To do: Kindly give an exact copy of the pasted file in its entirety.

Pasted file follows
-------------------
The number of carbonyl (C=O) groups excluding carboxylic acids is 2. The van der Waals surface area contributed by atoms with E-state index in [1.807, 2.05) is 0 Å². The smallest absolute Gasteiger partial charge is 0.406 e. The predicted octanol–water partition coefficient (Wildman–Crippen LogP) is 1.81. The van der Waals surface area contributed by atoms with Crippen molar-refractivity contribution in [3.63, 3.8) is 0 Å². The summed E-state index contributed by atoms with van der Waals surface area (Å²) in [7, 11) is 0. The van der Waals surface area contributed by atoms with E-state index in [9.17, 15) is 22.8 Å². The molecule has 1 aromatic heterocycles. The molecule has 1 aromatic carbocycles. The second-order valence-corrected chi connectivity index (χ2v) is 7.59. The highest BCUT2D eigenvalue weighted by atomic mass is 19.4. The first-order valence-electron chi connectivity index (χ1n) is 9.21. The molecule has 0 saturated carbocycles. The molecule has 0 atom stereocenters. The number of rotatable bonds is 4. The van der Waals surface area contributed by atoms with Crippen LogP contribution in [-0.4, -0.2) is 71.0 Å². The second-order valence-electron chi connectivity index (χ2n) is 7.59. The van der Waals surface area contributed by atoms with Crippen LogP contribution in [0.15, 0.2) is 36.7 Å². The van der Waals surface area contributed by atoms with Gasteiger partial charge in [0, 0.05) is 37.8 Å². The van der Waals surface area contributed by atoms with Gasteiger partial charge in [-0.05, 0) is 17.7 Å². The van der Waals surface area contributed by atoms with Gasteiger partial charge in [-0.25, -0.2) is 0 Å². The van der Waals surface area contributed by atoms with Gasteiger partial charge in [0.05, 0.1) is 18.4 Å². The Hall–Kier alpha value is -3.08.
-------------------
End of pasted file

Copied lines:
The number of carbonyl (C=O) groups excluding carboxylic acids is 2. The van der Waals surface area contributed by atoms with E-state index in [1.807, 2.05) is 0 Å². The smallest absolute Gasteiger partial charge is 0.406 e. The predicted octanol–water partition coefficient (Wildman–Crippen LogP) is 1.81. The van der Waals surface area contributed by atoms with Crippen molar-refractivity contribution in [3.63, 3.8) is 0 Å². The summed E-state index contributed by atoms with van der Waals surface area (Å²) in [7, 11) is 0. The van der Waals surface area contributed by atoms with E-state index in [9.17, 15) is 22.8 Å². The molecule has 1 aromatic heterocycles. The molecule has 1 aromatic carbocycles. The second-order valence-corrected chi connectivity index (χ2v) is 7.59. The highest BCUT2D eigenvalue weighted by atomic mass is 19.4. The first-order valence-electron chi connectivity index (χ1n) is 9.21. The molecule has 0 saturated carbocycles. The molecule has 0 atom stereocenters. The number of rotatable bonds is 4. The van der Waals surface area contributed by atoms with Crippen LogP contribution in [-0.4, -0.2) is 71.0 Å². The second-order valence-electron chi connectivity index (χ2n) is 7.59. The van der Waals surface area contributed by atoms with Crippen LogP contribution in [0.15, 0.2) is 36.7 Å². The van der Waals surface area contributed by atoms with Gasteiger partial charge in [0, 0.05) is 37.8 Å². The van der Waals surface area contributed by atoms with Gasteiger partial charge in [-0.05, 0) is 17.7 Å². The van der Waals surface area contributed by atoms with Gasteiger partial charge in [-0.25, -0.2) is 0 Å². The van der Waals surface area contributed by atoms with Gasteiger partial charge in [0.05, 0.1) is 18.4 Å². The Hall–Kier alpha value is -3.08.